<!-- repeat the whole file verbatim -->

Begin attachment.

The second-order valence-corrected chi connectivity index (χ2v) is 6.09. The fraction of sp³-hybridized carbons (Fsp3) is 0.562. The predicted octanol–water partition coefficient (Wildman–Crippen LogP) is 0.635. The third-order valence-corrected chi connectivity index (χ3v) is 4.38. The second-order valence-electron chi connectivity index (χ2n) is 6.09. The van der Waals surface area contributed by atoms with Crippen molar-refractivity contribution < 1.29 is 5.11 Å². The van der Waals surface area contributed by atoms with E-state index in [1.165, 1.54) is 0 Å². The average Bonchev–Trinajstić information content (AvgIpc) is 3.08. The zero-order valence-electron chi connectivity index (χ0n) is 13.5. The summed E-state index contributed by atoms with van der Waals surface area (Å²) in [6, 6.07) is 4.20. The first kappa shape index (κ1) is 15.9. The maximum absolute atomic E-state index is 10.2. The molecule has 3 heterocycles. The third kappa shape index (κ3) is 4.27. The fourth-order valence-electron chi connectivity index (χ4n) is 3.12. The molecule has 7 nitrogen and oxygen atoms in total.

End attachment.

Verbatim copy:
The second-order valence-corrected chi connectivity index (χ2v) is 6.09. The fraction of sp³-hybridized carbons (Fsp3) is 0.562. The predicted octanol–water partition coefficient (Wildman–Crippen LogP) is 0.635. The third-order valence-corrected chi connectivity index (χ3v) is 4.38. The second-order valence-electron chi connectivity index (χ2n) is 6.09. The van der Waals surface area contributed by atoms with Crippen molar-refractivity contribution < 1.29 is 5.11 Å². The van der Waals surface area contributed by atoms with E-state index in [1.165, 1.54) is 0 Å². The average Bonchev–Trinajstić information content (AvgIpc) is 3.08. The zero-order valence-electron chi connectivity index (χ0n) is 13.5. The summed E-state index contributed by atoms with van der Waals surface area (Å²) in [6, 6.07) is 4.20. The first kappa shape index (κ1) is 15.9. The maximum absolute atomic E-state index is 10.2. The molecule has 3 heterocycles. The third kappa shape index (κ3) is 4.27. The fourth-order valence-electron chi connectivity index (χ4n) is 3.12. The molecule has 7 nitrogen and oxygen atoms in total.